CMP is one know planarization technique that may be used to planarize a semiconductor surface. In CMP processing, a wafer is placed face down on a rotating platen. The wafer, held in place by a carrier, rotates in the same direction of the platen. On the surface of the platen is a polishing pad on which there is a polishing slurry. The slurry may include a colloidal solution of silica particles in a carrier solution. The chemical composition and pH of the slurry affects the performance of the CMP process. In an exemplary implementation of the invention, the particular slurry is chosen to have a low rate of polishing for amorphous silicon as compared to polysilicon. Slurries for CMP are well known in the art and are generally available. Many of the commercially available slurries that are used for oxide CMP with abrasives such as silica particles can be chemically modified to polish a-Si and poly-Si at different rates. The pH of the slurry may vary from 7-12. The removal rates can be varied from 50 Å/min to 2000 A/min for a-Si and 500 A/min to 6000 ÅA/min for poly Si.
FIG. 5 is a cross-section illustrating the planarizing of the gate material layers 420 and 425 after an initial period of planarization has been completed. As shown in FIG. 5, polysilicon layer 425 has initially been planarized such that the extrusion of polysilicon layer 425 above fin 210 has been reduced. FIG. 6 illustrates semiconductor device 100 after further CMP processing. At this point, the upper surface of amorphous silicon layer 420 may be exposed in the area above fin 210. Because the CMP process has a relatively slow rate of polishing for amorphous silicon layer 420 compared to polysilicon layer 425, amorphous silicon layer 420 effectively acts as an automatic stop layer and will remain as a protective layer over fin 210. It should be understood that a small portion of amorphous silicon layer 420 may also be removed during the CMP. In this manner, amorphous silicon layer 420 may be used as a protective stopping layer for fin 210 when planarizing gate layer 420 and 425. The final thickness of amorphous silicon layer 420 extending above fin 210, shown in FIG. 6 as distance l1; may be, for example, approximately 300 Å.
FIG. 7 schematically illustrates the top view of semiconductor device 100 illustrating a gate structure 710 patterned from gate material layers 420 and 425. Gate structure 710 may be patterned and etched after the CMP process is completed. Gate structure 710 extends across a channel region of the fin 210. Gate structure 710 may include a gate portion proximate to the sides of the fin 210 and a larger electrode portion spaced apart from the fin 210. The electrode portion of gate structure 710 may provide an accessible electrical contact for biasing or otherwise controlling the gate portion.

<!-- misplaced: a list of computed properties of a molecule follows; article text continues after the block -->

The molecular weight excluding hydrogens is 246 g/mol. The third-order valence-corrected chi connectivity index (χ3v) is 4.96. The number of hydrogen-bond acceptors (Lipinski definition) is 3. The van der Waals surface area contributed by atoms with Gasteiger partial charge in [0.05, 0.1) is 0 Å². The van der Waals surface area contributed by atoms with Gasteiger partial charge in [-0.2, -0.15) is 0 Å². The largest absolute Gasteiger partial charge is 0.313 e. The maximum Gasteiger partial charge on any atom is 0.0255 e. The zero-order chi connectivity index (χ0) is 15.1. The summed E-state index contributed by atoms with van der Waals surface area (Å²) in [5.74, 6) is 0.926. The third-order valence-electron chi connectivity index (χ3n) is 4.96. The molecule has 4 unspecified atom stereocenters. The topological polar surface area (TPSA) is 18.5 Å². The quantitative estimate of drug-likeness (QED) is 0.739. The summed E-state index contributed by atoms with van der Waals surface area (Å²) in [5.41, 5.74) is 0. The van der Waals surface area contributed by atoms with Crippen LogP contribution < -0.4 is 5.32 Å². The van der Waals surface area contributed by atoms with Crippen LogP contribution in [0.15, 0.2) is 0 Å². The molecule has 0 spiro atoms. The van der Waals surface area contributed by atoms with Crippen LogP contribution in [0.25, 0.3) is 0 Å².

The source/drain regions 220 and 230 may then be doped. For example, n-type or p-type impurities may be implanted in source/drain regions 220 and 230. The particular implantation dosages and energies may be selected based on the particular end device requirements. One of ordinary skill in this art would be able to optimize the source/drain implantation process based on the circuit requirements and such acts are not disclosed herein in order not to unduly obscure the thrust of the present invention. In addition, sidewall spacers (not shown) may optionally be formed prior to the source/drain ion implantation to control the location of the source/drain junctions based on the particular circuit requirements. Activation annealing may then be performed to activate the source/drain regions 220 and 230.
The CMP planarization process described above planarizes the gate material layer to form a uniform surface for semiconductor device 100. In some implementations, to further improve the planarization process, dummy fin structures may be additionally placed next to fin 210 to help yield an even more uniform layer.
FIG. 8 is a cross-sectional diagram illustrating dummy fins. FIG. 8 is generally similar to the cross-section shown in FIG. 4, except in FIG. 8, dummy fins 801 and 802 have been formed next to the actual fin 810. Dummy fins 80 land 802 do not play a role in the final operation of the FinFET. However, by placing fins 801 and 802 next to fin 810, gate material layer 820 may form a more uniform distribution when it is initially deposited. That is, dummy fins 801 and 802 cause the low point in layer 820 to be higher in the areas adjacent fin 810 than if dummy fins 801 and 802 were not present. Thus, in the implementation shown in FIG. 8, layer 820 starts off more uniform than without dummy fins 801 and 802. This can lead to better uniformity after planarization.
FIG. 9 is a diagram conceptually illustrating an array of lines (e.g., fins) on a semiconductor device. Lines 901 may represent fins that are actually used in the FinFETs. Lines 902 represent dummy fins at the ends of lines 901. Dummy fins 902 help to compensate for erosion effects caused by the CMP process, thus potentially yielding a more uniform planarized surface.